Your complete guide to a bachelor's in Clinical Psychology

Everything you need to know about studying a bachelor's in Clinical Psychology

part of Medicine & Health

Clinical Psychology teaches theories and treatment methods that help them address unwanted psychological behaviours of clients or patients and promote states of well-being, self-discovery and personal development. Clinical psychologists can administer psychological tests, diagnose and recommend treatment for mental, emotional and behaviour disorders such as depression, anxiety, addictions, eating disorders, or learning disorders.

Clinical Psychology covers topics such as developmental psychology, clinical and counseling techniques, evidence-based practice, diagnosis and treatment, psychologic disorders, behavioural neuroscience, research methodologies, and more. Clinical psychologists can specialize in various types of counselling and psychotherapy, based on the theoretical orientation that best fits them from cognitive behavioural therapy (CBT), psychodynamic therapy, (such as psychoanalysis), family therapy, or humanistic therapy.

In order to be a proficient clinical psychologist, you will need to develop listening skills, critical thinking, empathy, but also dedicate time for your personal development and awareness of your own capabilities, limitations and challenges. Going through a personal psychological process is an essential part of your training to becoming a professional psychologist.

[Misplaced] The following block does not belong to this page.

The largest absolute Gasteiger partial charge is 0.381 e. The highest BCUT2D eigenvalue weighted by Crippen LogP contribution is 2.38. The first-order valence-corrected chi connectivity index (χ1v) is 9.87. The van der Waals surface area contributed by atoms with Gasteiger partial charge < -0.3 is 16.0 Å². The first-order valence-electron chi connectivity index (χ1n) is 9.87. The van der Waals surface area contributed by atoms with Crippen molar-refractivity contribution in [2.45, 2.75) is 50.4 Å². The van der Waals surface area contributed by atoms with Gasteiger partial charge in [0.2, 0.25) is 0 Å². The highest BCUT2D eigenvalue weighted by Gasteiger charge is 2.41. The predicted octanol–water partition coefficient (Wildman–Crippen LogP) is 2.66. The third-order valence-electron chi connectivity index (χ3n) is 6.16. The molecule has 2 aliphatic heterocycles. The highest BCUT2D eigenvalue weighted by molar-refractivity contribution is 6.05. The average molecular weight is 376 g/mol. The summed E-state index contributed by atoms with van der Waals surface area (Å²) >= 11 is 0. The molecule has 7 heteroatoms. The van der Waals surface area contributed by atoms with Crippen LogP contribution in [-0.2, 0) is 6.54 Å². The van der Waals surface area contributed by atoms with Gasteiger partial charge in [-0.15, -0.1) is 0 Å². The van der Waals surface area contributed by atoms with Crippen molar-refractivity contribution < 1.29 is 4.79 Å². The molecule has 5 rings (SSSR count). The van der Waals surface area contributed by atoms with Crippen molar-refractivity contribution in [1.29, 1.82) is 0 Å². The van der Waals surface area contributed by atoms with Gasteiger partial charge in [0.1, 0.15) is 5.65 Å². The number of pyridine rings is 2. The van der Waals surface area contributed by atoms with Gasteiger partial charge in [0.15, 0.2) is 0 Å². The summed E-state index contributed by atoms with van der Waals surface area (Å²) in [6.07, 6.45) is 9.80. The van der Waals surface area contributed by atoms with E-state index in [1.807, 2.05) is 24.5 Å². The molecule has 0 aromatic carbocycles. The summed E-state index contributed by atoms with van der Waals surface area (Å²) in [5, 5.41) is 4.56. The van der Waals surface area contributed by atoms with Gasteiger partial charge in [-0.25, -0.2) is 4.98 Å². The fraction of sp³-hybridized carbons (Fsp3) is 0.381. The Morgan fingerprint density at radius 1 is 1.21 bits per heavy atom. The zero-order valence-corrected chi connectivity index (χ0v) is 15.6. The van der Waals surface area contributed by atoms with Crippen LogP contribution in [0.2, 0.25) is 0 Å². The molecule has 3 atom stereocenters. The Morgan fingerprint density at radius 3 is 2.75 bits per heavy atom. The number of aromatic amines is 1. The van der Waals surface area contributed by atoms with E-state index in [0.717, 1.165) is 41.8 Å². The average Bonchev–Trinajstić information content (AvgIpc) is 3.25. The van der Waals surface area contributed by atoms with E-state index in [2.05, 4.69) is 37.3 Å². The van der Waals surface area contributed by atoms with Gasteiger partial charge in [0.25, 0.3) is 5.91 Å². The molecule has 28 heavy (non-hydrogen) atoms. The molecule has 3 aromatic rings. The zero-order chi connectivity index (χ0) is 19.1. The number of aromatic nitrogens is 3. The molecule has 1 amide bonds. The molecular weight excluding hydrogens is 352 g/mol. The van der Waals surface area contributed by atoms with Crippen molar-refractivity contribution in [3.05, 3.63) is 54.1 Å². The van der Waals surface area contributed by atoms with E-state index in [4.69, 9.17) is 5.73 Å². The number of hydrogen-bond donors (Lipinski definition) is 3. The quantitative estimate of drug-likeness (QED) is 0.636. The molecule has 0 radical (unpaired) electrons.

Graduates of Clinical Psychology degrees can work in hospitals, schools, as researchers, professors, or have their own private practice. Potential job titles include: clinical case manager, child psychologist, forensics psychologist, clinical social worker, counselling psychologist, psychotherapist, neuropsychologist, rehabilitation psychologist, special education teacher, and more.

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